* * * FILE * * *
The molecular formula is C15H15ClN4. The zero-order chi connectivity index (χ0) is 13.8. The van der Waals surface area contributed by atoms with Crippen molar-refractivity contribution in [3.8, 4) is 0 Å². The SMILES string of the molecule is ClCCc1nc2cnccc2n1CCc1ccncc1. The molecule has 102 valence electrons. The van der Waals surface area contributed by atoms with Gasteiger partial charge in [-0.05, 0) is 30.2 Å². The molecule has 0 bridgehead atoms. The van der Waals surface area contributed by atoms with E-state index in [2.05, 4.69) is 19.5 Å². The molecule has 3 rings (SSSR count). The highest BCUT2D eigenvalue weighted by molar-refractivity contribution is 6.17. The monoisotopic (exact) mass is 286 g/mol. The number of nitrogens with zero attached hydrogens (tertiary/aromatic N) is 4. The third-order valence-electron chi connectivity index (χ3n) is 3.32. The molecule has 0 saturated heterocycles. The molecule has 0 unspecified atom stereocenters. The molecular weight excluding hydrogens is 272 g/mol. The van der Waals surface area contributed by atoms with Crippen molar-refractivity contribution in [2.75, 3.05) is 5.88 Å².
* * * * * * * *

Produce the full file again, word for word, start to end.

The molecular formula is C15H15ClN4. The zero-order chi connectivity index (χ0) is 13.8. The van der Waals surface area contributed by atoms with Crippen molar-refractivity contribution in [3.8, 4) is 0 Å². The SMILES string of the molecule is ClCCc1nc2cnccc2n1CCc1ccncc1. The molecule has 102 valence electrons. The van der Waals surface area contributed by atoms with Gasteiger partial charge in [-0.05, 0) is 30.2 Å². The molecule has 0 bridgehead atoms. The van der Waals surface area contributed by atoms with E-state index in [2.05, 4.69) is 19.5 Å². The molecule has 3 rings (SSSR count). The highest BCUT2D eigenvalue weighted by molar-refractivity contribution is 6.17. The monoisotopic (exact) mass is 286 g/mol. The number of nitrogens with zero attached hydrogens (tertiary/aromatic N) is 4. The third-order valence-electron chi connectivity index (χ3n) is 3.32. The molecule has 0 saturated heterocycles. The molecule has 0 unspecified atom stereocenters. The molecular weight excluding hydrogens is 272 g/mol. The van der Waals surface area contributed by atoms with Crippen molar-refractivity contribution in [2.75, 3.05) is 5.88 Å².